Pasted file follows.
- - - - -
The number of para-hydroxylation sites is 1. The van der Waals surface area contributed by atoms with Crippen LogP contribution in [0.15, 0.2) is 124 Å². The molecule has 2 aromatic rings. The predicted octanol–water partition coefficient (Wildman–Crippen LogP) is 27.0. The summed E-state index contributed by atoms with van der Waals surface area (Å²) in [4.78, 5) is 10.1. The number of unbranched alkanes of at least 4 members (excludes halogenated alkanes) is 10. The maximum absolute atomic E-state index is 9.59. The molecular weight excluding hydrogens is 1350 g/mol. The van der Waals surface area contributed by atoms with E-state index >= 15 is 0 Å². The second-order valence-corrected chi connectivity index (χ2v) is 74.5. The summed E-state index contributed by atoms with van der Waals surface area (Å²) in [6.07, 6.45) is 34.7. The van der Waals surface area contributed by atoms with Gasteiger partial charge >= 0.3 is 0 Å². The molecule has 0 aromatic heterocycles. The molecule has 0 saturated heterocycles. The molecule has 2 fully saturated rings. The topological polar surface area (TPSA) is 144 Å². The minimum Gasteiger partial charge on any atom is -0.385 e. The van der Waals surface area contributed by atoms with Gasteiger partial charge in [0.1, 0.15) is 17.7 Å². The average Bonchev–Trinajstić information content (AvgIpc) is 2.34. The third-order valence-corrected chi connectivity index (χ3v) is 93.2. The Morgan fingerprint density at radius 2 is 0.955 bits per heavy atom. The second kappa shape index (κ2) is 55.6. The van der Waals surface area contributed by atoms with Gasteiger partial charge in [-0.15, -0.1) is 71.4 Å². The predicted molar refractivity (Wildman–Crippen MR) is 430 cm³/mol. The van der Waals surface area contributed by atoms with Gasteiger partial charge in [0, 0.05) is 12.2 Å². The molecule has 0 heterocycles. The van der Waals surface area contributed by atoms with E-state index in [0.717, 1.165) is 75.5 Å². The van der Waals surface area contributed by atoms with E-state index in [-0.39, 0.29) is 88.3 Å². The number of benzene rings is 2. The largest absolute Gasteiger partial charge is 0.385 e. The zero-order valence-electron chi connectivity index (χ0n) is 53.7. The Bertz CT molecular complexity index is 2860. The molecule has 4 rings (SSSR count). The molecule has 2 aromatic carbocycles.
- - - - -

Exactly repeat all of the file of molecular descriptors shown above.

The number of para-hydroxylation sites is 1. The van der Waals surface area contributed by atoms with Crippen LogP contribution in [0.15, 0.2) is 124 Å². The molecule has 2 aromatic rings. The predicted octanol–water partition coefficient (Wildman–Crippen LogP) is 27.0. The summed E-state index contributed by atoms with van der Waals surface area (Å²) in [4.78, 5) is 10.1. The number of unbranched alkanes of at least 4 members (excludes halogenated alkanes) is 10. The maximum absolute atomic E-state index is 9.59. The molecular weight excluding hydrogens is 1350 g/mol. The van der Waals surface area contributed by atoms with E-state index >= 15 is 0 Å². The second-order valence-corrected chi connectivity index (χ2v) is 74.5. The summed E-state index contributed by atoms with van der Waals surface area (Å²) in [6.07, 6.45) is 34.7. The van der Waals surface area contributed by atoms with Gasteiger partial charge >= 0.3 is 0 Å². The molecule has 0 aromatic heterocycles. The molecule has 0 saturated heterocycles. The molecule has 2 fully saturated rings. The topological polar surface area (TPSA) is 144 Å². The minimum Gasteiger partial charge on any atom is -0.385 e. The van der Waals surface area contributed by atoms with Gasteiger partial charge in [0.1, 0.15) is 17.7 Å². The average Bonchev–Trinajstić information content (AvgIpc) is 2.34. The third-order valence-corrected chi connectivity index (χ3v) is 93.2. The Morgan fingerprint density at radius 2 is 0.955 bits per heavy atom. The second kappa shape index (κ2) is 55.6. The van der Waals surface area contributed by atoms with Gasteiger partial charge in [-0.15, -0.1) is 71.4 Å². The predicted molar refractivity (Wildman–Crippen MR) is 430 cm³/mol. The van der Waals surface area contributed by atoms with Gasteiger partial charge in [0, 0.05) is 12.2 Å². The molecule has 0 heterocycles. The van der Waals surface area contributed by atoms with E-state index in [0.717, 1.165) is 75.5 Å². The van der Waals surface area contributed by atoms with E-state index in [-0.39, 0.29) is 88.3 Å². The number of benzene rings is 2. The largest absolute Gasteiger partial charge is 0.385 e. The zero-order valence-electron chi connectivity index (χ0n) is 53.7. The Bertz CT molecular complexity index is 2860. The molecule has 4 rings (SSSR count). The molecule has 2 aromatic carbocycles.